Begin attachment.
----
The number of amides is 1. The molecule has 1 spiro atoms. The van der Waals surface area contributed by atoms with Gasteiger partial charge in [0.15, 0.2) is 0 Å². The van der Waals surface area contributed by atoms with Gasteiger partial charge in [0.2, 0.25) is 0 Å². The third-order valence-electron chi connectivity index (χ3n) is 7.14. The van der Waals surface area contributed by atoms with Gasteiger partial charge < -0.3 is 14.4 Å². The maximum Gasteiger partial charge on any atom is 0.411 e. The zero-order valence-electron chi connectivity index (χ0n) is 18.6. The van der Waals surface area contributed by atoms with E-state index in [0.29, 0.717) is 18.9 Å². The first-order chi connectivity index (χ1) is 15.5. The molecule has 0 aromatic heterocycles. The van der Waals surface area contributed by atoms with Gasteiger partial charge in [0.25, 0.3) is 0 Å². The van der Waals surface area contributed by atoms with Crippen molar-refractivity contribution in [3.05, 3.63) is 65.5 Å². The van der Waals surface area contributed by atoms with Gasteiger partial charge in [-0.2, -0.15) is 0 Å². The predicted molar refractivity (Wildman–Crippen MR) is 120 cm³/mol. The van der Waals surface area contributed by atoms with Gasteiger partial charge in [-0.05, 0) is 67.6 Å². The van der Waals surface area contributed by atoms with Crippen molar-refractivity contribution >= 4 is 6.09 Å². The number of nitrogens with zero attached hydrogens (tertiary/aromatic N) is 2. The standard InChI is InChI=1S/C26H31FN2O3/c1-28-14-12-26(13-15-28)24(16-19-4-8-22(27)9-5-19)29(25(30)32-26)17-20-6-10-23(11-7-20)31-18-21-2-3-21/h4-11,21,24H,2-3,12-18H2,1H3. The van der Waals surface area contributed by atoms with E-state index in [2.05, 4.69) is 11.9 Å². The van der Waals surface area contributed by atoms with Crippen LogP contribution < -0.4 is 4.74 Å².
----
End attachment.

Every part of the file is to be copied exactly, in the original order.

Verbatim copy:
The number of amides is 1. The molecule has 1 spiro atoms. The van der Waals surface area contributed by atoms with Gasteiger partial charge in [0.15, 0.2) is 0 Å². The van der Waals surface area contributed by atoms with Gasteiger partial charge in [0.2, 0.25) is 0 Å². The third-order valence-electron chi connectivity index (χ3n) is 7.14. The van der Waals surface area contributed by atoms with Gasteiger partial charge < -0.3 is 14.4 Å². The maximum Gasteiger partial charge on any atom is 0.411 e. The zero-order valence-electron chi connectivity index (χ0n) is 18.6. The van der Waals surface area contributed by atoms with E-state index in [0.29, 0.717) is 18.9 Å². The first-order chi connectivity index (χ1) is 15.5. The molecule has 0 aromatic heterocycles. The van der Waals surface area contributed by atoms with Gasteiger partial charge in [0.25, 0.3) is 0 Å². The van der Waals surface area contributed by atoms with Crippen molar-refractivity contribution in [3.05, 3.63) is 65.5 Å². The van der Waals surface area contributed by atoms with Gasteiger partial charge in [-0.2, -0.15) is 0 Å². The predicted molar refractivity (Wildman–Crippen MR) is 120 cm³/mol. The van der Waals surface area contributed by atoms with Gasteiger partial charge in [-0.05, 0) is 67.6 Å². The van der Waals surface area contributed by atoms with Crippen molar-refractivity contribution >= 4 is 6.09 Å². The number of nitrogens with zero attached hydrogens (tertiary/aromatic N) is 2. The standard InChI is InChI=1S/C26H31FN2O3/c1-28-14-12-26(13-15-28)24(16-19-4-8-22(27)9-5-19)29(25(30)32-26)17-20-6-10-23(11-7-20)31-18-21-2-3-21/h4-11,21,24H,2-3,12-18H2,1H3. The van der Waals surface area contributed by atoms with E-state index in [2.05, 4.69) is 11.9 Å². The van der Waals surface area contributed by atoms with Crippen LogP contribution < -0.4 is 4.74 Å².